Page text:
Six dukes go to the coast on a fishing trip but find the body of another duke, that of Grantham, washed up on the shore. They take him away, embalm his remains with sweet-smelling ointments and bury him. His wife is, of course, not very happy with this turn of events.
A 1690 broadside is among the first documented accounts of this ballad. It seems likely that the song depicts a real set of events. The best candidate for the body is that of William de la Pole, the first Duke of Suffolk, who was murdered in 1450 by his enemies and thrown into the sea off Dover. De la Pole's untimely death is mentioned in Shakespeare's Henry VI, Part 2.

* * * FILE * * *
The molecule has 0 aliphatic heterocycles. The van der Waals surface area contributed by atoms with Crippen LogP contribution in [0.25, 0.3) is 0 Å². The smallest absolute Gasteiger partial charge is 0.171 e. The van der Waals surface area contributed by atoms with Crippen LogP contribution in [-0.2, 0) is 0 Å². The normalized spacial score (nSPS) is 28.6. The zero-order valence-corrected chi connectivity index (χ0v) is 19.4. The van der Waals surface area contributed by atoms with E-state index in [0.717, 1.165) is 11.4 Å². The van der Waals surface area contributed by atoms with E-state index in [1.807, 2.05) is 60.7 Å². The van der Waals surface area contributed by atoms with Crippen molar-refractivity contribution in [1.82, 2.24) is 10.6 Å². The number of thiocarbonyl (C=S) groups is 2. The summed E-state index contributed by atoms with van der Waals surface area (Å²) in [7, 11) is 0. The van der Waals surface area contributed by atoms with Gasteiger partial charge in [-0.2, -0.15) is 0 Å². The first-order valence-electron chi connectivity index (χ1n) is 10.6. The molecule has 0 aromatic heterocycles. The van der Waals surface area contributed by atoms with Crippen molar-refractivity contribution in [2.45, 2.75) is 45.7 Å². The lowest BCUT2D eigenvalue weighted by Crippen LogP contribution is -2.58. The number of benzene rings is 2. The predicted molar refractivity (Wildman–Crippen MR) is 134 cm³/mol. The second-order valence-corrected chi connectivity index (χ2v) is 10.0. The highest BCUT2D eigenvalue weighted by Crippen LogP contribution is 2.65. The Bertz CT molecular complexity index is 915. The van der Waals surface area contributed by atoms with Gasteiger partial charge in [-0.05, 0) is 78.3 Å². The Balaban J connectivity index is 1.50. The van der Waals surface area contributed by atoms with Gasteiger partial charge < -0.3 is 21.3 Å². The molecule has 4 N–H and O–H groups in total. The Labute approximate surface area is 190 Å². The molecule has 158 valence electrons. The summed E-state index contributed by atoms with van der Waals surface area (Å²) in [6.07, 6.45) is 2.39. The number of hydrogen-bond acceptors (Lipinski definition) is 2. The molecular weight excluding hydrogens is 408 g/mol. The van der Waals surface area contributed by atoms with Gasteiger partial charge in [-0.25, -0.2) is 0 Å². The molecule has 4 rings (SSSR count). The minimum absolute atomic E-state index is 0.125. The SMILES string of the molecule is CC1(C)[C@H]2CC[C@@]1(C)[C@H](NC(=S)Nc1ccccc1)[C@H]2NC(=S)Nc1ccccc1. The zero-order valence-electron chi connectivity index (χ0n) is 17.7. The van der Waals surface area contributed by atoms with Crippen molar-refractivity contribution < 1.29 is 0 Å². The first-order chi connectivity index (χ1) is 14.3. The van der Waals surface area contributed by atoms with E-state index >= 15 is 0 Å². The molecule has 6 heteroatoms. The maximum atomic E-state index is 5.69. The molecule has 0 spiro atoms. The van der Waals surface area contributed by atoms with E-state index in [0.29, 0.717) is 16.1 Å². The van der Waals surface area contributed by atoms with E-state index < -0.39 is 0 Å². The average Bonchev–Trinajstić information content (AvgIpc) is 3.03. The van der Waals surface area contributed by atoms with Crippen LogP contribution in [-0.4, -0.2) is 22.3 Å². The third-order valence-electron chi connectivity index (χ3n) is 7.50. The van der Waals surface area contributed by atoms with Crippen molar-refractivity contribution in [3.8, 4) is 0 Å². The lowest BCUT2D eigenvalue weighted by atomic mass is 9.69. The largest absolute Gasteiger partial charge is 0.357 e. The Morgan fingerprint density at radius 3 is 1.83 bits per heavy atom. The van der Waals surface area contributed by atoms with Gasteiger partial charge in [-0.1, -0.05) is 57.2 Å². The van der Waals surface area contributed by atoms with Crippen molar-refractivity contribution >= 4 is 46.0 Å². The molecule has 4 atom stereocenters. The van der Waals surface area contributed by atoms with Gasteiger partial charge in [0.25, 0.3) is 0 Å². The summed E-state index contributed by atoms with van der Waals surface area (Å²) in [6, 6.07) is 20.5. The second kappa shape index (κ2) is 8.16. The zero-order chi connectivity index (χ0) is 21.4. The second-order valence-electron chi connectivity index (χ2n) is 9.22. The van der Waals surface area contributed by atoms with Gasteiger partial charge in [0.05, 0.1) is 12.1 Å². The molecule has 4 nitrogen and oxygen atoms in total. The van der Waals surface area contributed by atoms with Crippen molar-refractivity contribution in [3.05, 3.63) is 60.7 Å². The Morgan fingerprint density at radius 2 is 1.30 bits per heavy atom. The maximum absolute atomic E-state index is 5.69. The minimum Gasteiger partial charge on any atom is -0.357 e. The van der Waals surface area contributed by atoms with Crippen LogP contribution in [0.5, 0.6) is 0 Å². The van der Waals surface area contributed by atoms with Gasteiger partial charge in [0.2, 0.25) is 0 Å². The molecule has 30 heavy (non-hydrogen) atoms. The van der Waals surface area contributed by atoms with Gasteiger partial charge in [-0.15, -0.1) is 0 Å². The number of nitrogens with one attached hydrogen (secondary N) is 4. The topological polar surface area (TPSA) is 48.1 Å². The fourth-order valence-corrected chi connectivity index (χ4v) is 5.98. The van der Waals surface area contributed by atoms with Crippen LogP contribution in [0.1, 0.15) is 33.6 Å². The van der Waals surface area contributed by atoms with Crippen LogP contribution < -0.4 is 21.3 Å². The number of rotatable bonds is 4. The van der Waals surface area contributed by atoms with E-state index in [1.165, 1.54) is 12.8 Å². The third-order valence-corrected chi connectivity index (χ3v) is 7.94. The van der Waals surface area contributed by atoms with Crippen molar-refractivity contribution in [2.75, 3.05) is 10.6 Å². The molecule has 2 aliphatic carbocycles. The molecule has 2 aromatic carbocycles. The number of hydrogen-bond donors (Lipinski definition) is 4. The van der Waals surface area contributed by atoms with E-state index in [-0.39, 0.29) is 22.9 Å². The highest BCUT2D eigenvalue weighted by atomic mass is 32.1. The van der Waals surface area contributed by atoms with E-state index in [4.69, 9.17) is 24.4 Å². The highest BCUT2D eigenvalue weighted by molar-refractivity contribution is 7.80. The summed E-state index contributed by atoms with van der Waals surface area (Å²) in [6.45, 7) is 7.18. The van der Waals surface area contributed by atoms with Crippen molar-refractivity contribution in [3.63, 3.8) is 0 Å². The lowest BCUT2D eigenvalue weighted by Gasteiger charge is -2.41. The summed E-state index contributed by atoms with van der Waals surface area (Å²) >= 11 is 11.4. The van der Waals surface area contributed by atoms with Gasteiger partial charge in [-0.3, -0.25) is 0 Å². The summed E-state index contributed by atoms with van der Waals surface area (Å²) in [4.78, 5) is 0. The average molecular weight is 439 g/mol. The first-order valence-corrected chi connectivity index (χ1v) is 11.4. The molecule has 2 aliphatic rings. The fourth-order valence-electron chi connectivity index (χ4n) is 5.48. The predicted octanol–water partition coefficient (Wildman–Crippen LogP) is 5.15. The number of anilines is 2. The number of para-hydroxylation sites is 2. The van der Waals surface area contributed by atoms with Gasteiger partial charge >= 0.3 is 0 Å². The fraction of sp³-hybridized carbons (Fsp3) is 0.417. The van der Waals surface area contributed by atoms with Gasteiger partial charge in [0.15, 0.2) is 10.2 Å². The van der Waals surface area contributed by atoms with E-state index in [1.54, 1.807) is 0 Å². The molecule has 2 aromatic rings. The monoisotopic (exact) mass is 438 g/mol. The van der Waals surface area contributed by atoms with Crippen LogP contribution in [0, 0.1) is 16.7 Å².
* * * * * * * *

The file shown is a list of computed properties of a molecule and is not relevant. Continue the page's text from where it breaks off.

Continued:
Six Dukes Went a-Fishing
As collected by Percy Grainger, in Linconshire (1906)
Six dukes went a-fishing,
Down by yon sea-side,
One of them spied a dead body,
Lain by the waterside.
The one said to the other,
These words I heard them say,
"It's the royal Duke of Grantham,
That the tide has washed away."
They took him up to Portsmouth,
To a place where was known,
From there up to London,
To the place where he was born.
They took out his bowels,
And stretched out his feet,
And they balmed his body,
With roses so sweet.
Six dukes stood before him,
Twelve raised him from the ground,
Nine lords followed after him,
In their black mourning gown.
Black was their mourning,
And white were the wands,
And so yellow were the flamboys,
That they carried in their hands.
Now he lies betwixt two towers,
He now lies in cold clay,
And the Royal Queen of Grantham,
Went weeping away.